What system will you use to keep your accounts separate? How will you handle the materials? Do you have enough carts or slings?
You’ll need a truck or two and drivers. From where will you unload and load your work? What will the flow look like? Look at increasing labor and shifts as work increases.
Most importantly, consider what you’re going to charge for your services. Make sure all expenses are covered, including labor, benefits, supplies, equipment and vehicle depreciation, delivery expenses, vehicle maintenance, and insurance.
Will you charge flat rate by the pound, by the piece, or both?
Ask your potential customers what kind of service they would require. For example, if you were processing rags, would they want them neatly folded and stacked, or just loosely bagged? 
You’ll need to prepare a contract. The Association for Linen Management (ALM) offers a Resource Guide to Laundry Contracts that I consider a valuable tool.Commercial Laundering: Richard Warren. Linen King of Central Arkansas, Conway, Ark.
There certainly may be opportunities for increased volume and income. All laundries are pretty much in the same boat, however, and you may find that everyone is being more aggressive. If that’s the case, and your facility is timid, you may find the competition getting a share of your pie.
Are we ever justified in turning down business? I think there are good reasons to decline business.
In our industry, we constantly battle to attain adequate staffing. If you accept an account that has a special need, and can’t get the proper staff in place to satisfy that need, you’ll have an unhappy customer and more drama than you were planning on.
Considering any special needs when establishing price is helpful, but it doesn’t guarantee that staffing will be there when it’s required.
Another potential problem is delivery schedule. I hate to admit it, but I once had a customer that required me to make two trips there each day for a year.
When we added that customer, we added it to the end of the route. That was a problem, as this customer needed its clean goods earlier. We changed delivery to the beginning of the route, but the customer’s soiled goods weren’t ready for pickup at that time.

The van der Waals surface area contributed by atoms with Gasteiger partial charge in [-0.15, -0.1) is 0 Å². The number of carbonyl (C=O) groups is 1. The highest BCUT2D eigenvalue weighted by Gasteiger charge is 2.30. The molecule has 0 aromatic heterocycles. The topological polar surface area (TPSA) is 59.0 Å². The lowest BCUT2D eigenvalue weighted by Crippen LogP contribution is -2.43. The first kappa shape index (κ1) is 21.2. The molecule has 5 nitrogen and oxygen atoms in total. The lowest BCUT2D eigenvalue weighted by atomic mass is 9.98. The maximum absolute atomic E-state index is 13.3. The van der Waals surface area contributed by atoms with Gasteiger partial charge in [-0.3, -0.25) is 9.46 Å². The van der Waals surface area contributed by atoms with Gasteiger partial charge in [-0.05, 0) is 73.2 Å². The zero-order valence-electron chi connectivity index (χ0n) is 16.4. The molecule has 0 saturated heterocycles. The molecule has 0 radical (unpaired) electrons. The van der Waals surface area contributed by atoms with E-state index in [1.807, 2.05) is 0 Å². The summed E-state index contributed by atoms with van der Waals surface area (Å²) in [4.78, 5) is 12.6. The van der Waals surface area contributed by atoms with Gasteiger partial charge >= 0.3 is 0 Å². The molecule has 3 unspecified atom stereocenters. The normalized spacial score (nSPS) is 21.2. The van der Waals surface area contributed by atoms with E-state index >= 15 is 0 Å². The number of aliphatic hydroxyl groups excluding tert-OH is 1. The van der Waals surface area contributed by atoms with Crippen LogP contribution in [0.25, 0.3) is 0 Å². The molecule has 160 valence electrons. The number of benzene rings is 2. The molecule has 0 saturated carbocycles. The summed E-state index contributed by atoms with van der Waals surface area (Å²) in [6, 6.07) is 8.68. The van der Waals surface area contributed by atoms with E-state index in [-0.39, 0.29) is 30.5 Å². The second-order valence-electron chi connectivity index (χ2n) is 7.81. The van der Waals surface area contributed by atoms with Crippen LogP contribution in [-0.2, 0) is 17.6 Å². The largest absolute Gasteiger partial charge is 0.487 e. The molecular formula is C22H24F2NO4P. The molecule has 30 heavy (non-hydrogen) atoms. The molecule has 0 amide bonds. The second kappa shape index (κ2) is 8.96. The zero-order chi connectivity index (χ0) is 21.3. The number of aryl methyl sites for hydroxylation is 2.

The customer made it clear that the delivery schedule was my problem. Its needs had not varied. The only thing that had changed was the laundry service company. If we couldn’t accommodate it, it would just go back to its old service company.
Putting this customer in the middle of the route changed things and made my existing customers unhappy. So, it was two trips per day. Taking on that account was a mistake.
You have to be careful about taking on all comers. You may accept several new accounts that aren’t quite a good fit, while assuming that things will average out when your volume increases. If additional volume doesn’t materialize, the laundry has a high percentage of business that it can’t service profitably. 
If your facility mainly handles large accounts, then adding smaller accounts may create a poor mix. If you don’t return anything on hangers, then you need to be wary of customers that require a large percentage of hanger deliveries. A new customer that’s five times larger than your average account will force you to get creative.
Some government contracts pay quite well, but will require you to have certain levels of insurance for your employees, recognize 10 or more paid holidays, and pay specific wages. These things will certainly drive your costs up. If you haven’t considered them when pricing, you’re in for a shock.
Regardless of the state of the economy, we can always be on the lookout for growth opportunities. Never be afraid to add pounds at any time, but let good business practices guide your decisions.Check out Part 2 of this story on Friday!